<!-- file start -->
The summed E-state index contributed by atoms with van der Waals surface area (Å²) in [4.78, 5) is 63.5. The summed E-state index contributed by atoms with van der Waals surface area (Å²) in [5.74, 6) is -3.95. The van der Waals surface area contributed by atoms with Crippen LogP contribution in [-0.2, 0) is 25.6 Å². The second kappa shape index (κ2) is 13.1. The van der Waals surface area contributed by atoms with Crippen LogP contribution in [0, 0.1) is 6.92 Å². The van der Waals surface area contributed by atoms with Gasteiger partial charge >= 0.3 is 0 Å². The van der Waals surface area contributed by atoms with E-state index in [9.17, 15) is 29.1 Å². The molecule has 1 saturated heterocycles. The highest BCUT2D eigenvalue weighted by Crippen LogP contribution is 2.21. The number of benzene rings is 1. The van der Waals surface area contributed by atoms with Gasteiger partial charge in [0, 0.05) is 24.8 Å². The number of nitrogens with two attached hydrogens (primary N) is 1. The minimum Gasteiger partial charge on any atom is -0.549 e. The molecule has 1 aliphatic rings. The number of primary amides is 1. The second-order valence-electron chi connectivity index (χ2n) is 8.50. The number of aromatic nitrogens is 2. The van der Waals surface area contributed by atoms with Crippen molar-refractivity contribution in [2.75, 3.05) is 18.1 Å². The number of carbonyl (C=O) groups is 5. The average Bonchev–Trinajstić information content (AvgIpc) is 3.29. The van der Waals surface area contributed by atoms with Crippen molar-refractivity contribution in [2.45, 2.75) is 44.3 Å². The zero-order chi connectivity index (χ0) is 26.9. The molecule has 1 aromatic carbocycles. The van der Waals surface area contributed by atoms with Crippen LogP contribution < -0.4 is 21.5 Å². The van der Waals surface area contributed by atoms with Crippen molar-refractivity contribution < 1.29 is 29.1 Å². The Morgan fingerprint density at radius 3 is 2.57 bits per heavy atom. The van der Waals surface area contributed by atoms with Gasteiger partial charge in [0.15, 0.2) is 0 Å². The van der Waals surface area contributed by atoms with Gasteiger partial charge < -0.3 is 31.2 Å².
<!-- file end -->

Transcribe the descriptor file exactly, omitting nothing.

The summed E-state index contributed by atoms with van der Waals surface area (Å²) in [4.78, 5) is 63.5. The summed E-state index contributed by atoms with van der Waals surface area (Å²) in [5.74, 6) is -3.95. The van der Waals surface area contributed by atoms with Crippen LogP contribution in [-0.2, 0) is 25.6 Å². The second kappa shape index (κ2) is 13.1. The van der Waals surface area contributed by atoms with Crippen LogP contribution in [0, 0.1) is 6.92 Å². The van der Waals surface area contributed by atoms with Gasteiger partial charge >= 0.3 is 0 Å². The van der Waals surface area contributed by atoms with E-state index in [9.17, 15) is 29.1 Å². The molecule has 1 saturated heterocycles. The highest BCUT2D eigenvalue weighted by Crippen LogP contribution is 2.21. The number of benzene rings is 1. The van der Waals surface area contributed by atoms with Gasteiger partial charge in [0, 0.05) is 24.8 Å². The number of nitrogens with two attached hydrogens (primary N) is 1. The minimum Gasteiger partial charge on any atom is -0.549 e. The molecule has 1 aliphatic rings. The number of primary amides is 1. The second-order valence-electron chi connectivity index (χ2n) is 8.50. The number of aromatic nitrogens is 2. The van der Waals surface area contributed by atoms with Crippen molar-refractivity contribution in [2.75, 3.05) is 18.1 Å². The number of carbonyl (C=O) groups is 5. The average Bonchev–Trinajstić information content (AvgIpc) is 3.29. The van der Waals surface area contributed by atoms with Crippen molar-refractivity contribution in [2.45, 2.75) is 44.3 Å². The zero-order chi connectivity index (χ0) is 26.9. The molecule has 1 aromatic carbocycles. The van der Waals surface area contributed by atoms with Crippen LogP contribution < -0.4 is 21.5 Å². The van der Waals surface area contributed by atoms with Crippen molar-refractivity contribution < 1.29 is 29.1 Å². The Morgan fingerprint density at radius 3 is 2.57 bits per heavy atom. The van der Waals surface area contributed by atoms with Gasteiger partial charge in [0.15, 0.2) is 0 Å². The van der Waals surface area contributed by atoms with Gasteiger partial charge < -0.3 is 31.2 Å².